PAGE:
One way that law can be used to impact public health is by regulating the information that is available to the community. For example, government can limit the advertising of unhealthy products such as tobacco and alcohol. Or support the dissemination of information by distributing health education materials about diabetes prevention.
We’ve all heard the numerous jokes about mattress tags and warnings on cups of hot coffee. However, requiring certain information to be displayed on consumer products, or requiring labeling, is a way that the government can inform the public about potential hazards, health risks and concerns.
Health warnings on cigarettes are very familiar to those in public health. The adverse health effects of smoking and second-hand smoke are clearly established and for many years the law has required the well-known “SURGEON GENERAL’S WARNING” label on packs of cigarettes. Past research, however, has questioned the effectiveness of a printed warning while other studies concluded that graphic warnings more effectively inform people of the dangers of smoking. To this end, Congress enacted the Family Smoking Prevention and Tobacco Control Act in June 2009, which authorized the Food and Drug Administration (FDA) to develop graphic warning labels for cigarettes. In June 2011, the FDA released several images required to be displayed by cigarette manufactures on their products and in advertising as of September 2012. In August, however, the tobacco industry sued the FDA and on November 7, 2011, U.S. District Court Judge Richard Leon granted a temporary injunction based on the tobacco industry’s argument that the new graphic warnings breached their right to free speech. (Read a public health lawyer’s perspective on the ruling here.)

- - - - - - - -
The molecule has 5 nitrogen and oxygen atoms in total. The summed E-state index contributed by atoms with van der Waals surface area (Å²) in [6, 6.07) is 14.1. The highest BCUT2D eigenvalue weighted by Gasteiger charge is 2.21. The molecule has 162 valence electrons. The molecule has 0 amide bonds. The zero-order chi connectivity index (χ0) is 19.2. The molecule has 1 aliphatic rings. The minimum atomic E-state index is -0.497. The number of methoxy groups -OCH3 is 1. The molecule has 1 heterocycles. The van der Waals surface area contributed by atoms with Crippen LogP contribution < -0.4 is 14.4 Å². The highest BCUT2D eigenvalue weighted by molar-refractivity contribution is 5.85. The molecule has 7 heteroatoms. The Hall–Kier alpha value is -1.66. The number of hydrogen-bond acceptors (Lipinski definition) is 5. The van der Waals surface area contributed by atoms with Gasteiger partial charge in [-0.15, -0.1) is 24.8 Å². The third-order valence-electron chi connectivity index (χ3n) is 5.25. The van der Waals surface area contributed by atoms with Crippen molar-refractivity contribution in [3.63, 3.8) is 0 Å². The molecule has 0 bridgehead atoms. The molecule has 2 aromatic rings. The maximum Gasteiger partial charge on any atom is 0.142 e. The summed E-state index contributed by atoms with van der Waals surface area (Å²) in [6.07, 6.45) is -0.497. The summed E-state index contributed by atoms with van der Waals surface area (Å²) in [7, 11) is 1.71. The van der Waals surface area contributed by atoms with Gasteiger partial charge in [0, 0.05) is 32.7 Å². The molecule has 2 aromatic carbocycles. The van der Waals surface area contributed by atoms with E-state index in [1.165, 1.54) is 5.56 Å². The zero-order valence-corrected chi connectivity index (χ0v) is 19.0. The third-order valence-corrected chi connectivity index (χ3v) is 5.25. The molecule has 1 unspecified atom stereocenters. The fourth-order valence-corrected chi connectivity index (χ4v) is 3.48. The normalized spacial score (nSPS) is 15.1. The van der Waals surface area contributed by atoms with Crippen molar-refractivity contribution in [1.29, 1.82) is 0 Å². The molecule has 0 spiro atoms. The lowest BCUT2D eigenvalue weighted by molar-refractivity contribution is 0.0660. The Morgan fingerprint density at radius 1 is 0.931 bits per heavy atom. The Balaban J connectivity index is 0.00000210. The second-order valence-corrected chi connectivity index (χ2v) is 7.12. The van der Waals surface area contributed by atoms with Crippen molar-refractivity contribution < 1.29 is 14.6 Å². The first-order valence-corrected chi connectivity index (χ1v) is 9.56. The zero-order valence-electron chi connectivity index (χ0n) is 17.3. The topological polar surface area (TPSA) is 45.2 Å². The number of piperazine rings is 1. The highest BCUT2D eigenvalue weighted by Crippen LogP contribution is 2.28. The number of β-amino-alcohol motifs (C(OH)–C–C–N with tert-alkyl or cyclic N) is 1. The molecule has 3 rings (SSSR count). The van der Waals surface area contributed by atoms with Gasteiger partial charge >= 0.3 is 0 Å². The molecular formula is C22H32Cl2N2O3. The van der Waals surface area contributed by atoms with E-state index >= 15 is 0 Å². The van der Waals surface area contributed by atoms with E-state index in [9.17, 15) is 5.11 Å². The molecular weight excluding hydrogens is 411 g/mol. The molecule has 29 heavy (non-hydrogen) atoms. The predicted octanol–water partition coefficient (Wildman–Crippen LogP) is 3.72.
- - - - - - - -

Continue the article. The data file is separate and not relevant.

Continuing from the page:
Informing consumers about a food product or ingredients is another way of protecting public health. Nutrition and ingredient labels have been on food packages for years, however, new areas for labeling have emerged. For example, in April 2011, the Food and Drug Administration, as authorized by the Patient Protection and Affordable Care Act, issued its proposed requirements for restaurants to post calorie and nutrition information of their menu items. The hope is that by providing such information consumers will make healthier food choices, thereby lessening the demand for unhealthy menu items and addressing the obesity issue.
There remain gaps in legal efforts to inform consumers of the health hazards of product ingredients. The ingredients ofmany household products are not disclosed, even when evidence exists that the ingredients pose a potential harm. For example, a recent study at the University of Washington examined the chemical make-up of fragranced laundry dryer sheets by analyzing home dryer vent emissions. The researchers detected several volatile organic compounds (VOCs) that are classified as hazardous air pollutants in the dryer vent emissions. Two of the compounds are classified as carcinogenic and have no safe exposure level. The law does not require the manufacturers of the dryer sheets to inform consumers about their products ingredients, though attempts have been made to require disclosure. In 2009 Senator Al Franken introduced the Household Products Labeling Act that would require that the ingredients of dryer sheets and other household products (e.g., air fresheners, dishwashing soap, furniture polish, etc.) be labeled on such products. The act failed to be enacted.
Informing the public about health risks and dangers is an important role for government. Deciding what information is to be made public is a powerful tool in protecting public health.
This information was developed by Andy Baker-White, associate director for the Network for Public Health Law – Mid-States Region at the University of Michigan School of Public Health.
The Network for Public Health Law provides information and technical assistance on issues related to public health. The legal information and assistance provided in this document does not constitute legal advice or legal representation. For legal advice, readers should consult a lawyer in their state